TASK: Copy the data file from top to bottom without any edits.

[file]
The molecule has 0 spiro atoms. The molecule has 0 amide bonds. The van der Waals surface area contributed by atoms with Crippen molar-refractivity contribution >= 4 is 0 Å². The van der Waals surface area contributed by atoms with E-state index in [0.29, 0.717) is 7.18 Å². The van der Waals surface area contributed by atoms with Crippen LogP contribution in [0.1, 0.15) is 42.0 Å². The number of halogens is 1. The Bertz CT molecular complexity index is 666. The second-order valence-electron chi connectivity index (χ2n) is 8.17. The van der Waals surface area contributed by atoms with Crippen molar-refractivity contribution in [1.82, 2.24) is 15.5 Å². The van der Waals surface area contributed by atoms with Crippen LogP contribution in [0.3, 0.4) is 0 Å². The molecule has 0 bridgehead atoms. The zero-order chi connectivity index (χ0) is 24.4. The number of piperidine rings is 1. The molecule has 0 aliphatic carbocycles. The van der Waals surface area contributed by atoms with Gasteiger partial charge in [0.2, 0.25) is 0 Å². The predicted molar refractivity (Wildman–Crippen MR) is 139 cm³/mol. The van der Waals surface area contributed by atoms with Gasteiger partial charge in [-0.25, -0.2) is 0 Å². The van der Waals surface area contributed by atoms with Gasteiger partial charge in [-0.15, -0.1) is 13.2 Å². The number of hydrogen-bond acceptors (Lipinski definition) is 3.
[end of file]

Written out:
The molecule has 0 spiro atoms. The molecule has 0 amide bonds. The van der Waals surface area contributed by atoms with Crippen molar-refractivity contribution >= 4 is 0 Å². The van der Waals surface area contributed by atoms with E-state index in [0.29, 0.717) is 7.18 Å². The van der Waals surface area contributed by atoms with Crippen LogP contribution in [0.1, 0.15) is 42.0 Å². The number of halogens is 1. The Bertz CT molecular complexity index is 666. The second-order valence-electron chi connectivity index (χ2n) is 8.17. The van der Waals surface area contributed by atoms with Crippen molar-refractivity contribution in [1.82, 2.24) is 15.5 Å². The van der Waals surface area contributed by atoms with Crippen LogP contribution in [0.3, 0.4) is 0 Å². The molecule has 0 bridgehead atoms. The zero-order chi connectivity index (χ0) is 24.4. The number of piperidine rings is 1. The molecule has 0 aliphatic carbocycles. The van der Waals surface area contributed by atoms with Gasteiger partial charge in [0.2, 0.25) is 0 Å². The predicted molar refractivity (Wildman–Crippen MR) is 139 cm³/mol. The van der Waals surface area contributed by atoms with Gasteiger partial charge in [-0.25, -0.2) is 0 Å². The van der Waals surface area contributed by atoms with Gasteiger partial charge in [-0.15, -0.1) is 13.2 Å². The number of hydrogen-bond acceptors (Lipinski definition) is 3.